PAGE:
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A Senate of Jesuits

IN a book entitled “Interêts et Maximes des Princes et des Etats Souverains, par M. Le Due de Rohan; Cologne, 1666,” an anecdote is recorded concerning the Jesuits: so much the more curious, as neither Puffendorf nor Vertot have noticed it in their histories, though its authority cannot be higher.

When Sigismond, king of Sweden, was elected king of Poland, he made a treaty with the states of Sweden, by which he obliged himself to pass every fifth year in that kingdom. By his wars with the Ottoman court, with Muscovy, and Tartary, compelled to remain in Poland to encounter such powerful enemies, he failed, during fifteen years, of accomplishing his promise. To remedy this in some shape, by the advice of the Jesuits, who had gained an ascendancy over him, he created a senate to reside at Stockholm, composed of forty chosen Jesuits, to decide on every affair of state. He published a declaration in their favour, presented them with letters patent, and invested them with the royal authority.

While this senate of Jesuits was at Dantzic, waiting for a fair wind to set sail for Stockholm, he published an edict, that the Swedes should receive them as his own royal person. A public council was immediately held. Charles, the uncle of Sigismond, the prelates, and the lords, resolved to prepare for them a splendid and magnificent entry.

But in a private council, they came to very contrary resolutions: for the prince said, he could not bear that a senate of priests should command, in preference to all the honours and authority of so many princes and lords, natives of the country. All the others agreed with him in rejecting this holy senate. The archbishop rose, and said, “Since Sigismond has disdained to be our king, we also must not acknowledge him as such; and from this moment we should no longer consider ourselves as his subjects. His authority is in suspenso, because he has bestowed it on the Jesuits who form this senate. The people have not yet acknowledged them. In this interval of resignation on the one side, and assumption of the other, I absolve you all of the fidelity the king may claim from you as his Swedish subjects.” When he had said this, the prince of Bithynia addressing himself to Prince Charles, uncle of the king, said, “I own no other king than you; and I believe you are now obliged to receive us as your affectionate subjects, and to assist us to hunt these vermin from the state.” All the others joined him, and acknowledged Charles as their lawful monarch.

Haying resolved to keep their declaration for some time secret, they deliberated in what manner they were to receive and to precede this senate in their entry into the harbour, who were now on board a great galleon, which had anchored two leagues from Stockholm, that they might enter more magnificently in the night, when the fireworks they had prepared would appear to the greatest advantage. About the time of their reception, Prince Charles, accompanied by twenty-five or thirty vessels, appeared before this senate. Wheeling about and forming a caracol of ships, they discharged a volley, and emptied all their cannon on the galleon bearing this senate, which had its sides pierced through with the balls. The galleon immediately filled with water and sunk, without one of the unfortunate Jesuits being assisted; on the contrary, their assailants cried to them that this was the time to perform some miracle, such as they were accustomed to do in India and Japan; and if they chose, they could walk on the waters!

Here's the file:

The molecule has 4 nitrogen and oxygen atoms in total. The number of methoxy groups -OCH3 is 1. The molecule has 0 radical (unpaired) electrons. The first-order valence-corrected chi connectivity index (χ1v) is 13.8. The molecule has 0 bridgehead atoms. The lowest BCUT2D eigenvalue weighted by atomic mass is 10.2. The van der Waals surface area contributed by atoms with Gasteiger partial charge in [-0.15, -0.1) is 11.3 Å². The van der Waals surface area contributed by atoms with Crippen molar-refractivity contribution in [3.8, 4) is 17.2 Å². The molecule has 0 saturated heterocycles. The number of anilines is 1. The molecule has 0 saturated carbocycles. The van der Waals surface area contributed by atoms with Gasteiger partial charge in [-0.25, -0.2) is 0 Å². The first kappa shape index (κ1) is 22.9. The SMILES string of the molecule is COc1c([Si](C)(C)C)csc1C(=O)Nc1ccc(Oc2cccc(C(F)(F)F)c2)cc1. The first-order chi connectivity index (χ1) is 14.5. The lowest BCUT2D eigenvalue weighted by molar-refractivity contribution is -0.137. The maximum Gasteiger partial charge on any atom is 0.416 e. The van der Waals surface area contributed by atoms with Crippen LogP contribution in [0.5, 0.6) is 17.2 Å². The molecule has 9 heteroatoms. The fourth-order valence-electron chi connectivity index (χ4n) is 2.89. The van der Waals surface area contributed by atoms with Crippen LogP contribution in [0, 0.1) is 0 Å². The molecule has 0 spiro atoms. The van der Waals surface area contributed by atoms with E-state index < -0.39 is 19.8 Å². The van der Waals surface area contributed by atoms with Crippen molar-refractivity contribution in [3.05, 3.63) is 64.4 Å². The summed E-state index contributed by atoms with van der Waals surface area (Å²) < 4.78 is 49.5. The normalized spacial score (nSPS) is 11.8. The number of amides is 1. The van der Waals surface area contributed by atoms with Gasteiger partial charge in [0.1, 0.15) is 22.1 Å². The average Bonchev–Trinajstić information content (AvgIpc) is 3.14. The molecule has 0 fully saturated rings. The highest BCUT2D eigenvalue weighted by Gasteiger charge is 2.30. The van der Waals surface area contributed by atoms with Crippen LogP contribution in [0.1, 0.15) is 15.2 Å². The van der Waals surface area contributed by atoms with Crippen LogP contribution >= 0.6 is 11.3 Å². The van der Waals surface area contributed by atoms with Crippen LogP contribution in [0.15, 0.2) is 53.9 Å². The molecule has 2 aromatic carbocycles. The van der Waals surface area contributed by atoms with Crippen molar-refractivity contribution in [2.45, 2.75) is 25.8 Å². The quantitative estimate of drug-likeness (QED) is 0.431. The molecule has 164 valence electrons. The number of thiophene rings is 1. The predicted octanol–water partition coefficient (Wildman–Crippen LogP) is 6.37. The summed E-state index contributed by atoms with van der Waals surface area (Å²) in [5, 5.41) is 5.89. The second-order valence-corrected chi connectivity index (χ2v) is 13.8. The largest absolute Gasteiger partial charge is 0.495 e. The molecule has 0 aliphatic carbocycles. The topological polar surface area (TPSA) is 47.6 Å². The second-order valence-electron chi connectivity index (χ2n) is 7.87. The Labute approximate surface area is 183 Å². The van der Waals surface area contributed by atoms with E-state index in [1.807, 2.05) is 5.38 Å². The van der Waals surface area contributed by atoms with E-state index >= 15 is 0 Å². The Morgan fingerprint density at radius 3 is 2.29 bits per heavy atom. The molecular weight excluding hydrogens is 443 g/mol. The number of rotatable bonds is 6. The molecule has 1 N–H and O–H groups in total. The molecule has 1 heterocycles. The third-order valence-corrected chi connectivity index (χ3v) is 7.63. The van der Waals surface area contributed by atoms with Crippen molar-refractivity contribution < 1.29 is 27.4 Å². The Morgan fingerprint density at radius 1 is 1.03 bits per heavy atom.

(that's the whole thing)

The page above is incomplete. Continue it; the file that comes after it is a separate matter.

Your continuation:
The report of the cannon, and the smoke which the powder occasioned, prevented either the cries or the submersion of the holy fathers from being observed: and as if they were conducting the senate to the town, Charles entered triumphantly; went into the church, where they sung Te Deum; and to conclude the night, he partook of the entertainment which had been prepared for this ill-fated senate.

The Jesuits of the city of Stockholm having come, about midnight, to pay their respects to the Fathers, perceived their loss. They directly posted up placards of excommunication against Charles and his adherents, who had caused the senate of Jesuits to perish. They urged the people to rebel; but they were soon expelled from the city, and Charles made a public profession of Lutheranism.

Sigismond, king of Poland, began a war with Charles in 1604, which lasted two years. Disturbed by the invasions of the Tartars, the Muscovites, and the Cossacks, a truce was concluded; but Sigismond lost both his crowns, by his bigoted attachment to Roman Catholicism.


Editor’s Notes

I suspect this story is apocryphal: at least, I could not find any other reference to it on-line. This interesting article has some parallels with the anecdote D’Israeli recounts: apparently, in 1593, when Sigismund first visited Stockholm, he arrived with a large entourage, including a number of Italian musicians who ‘were rumoured among Stockholmers to be nothing but Catholic priests and Jesuits in disguise.’


 ¶ This article first appeared in early (1790s) editions of the Curiosities: the above is little altered from its original state.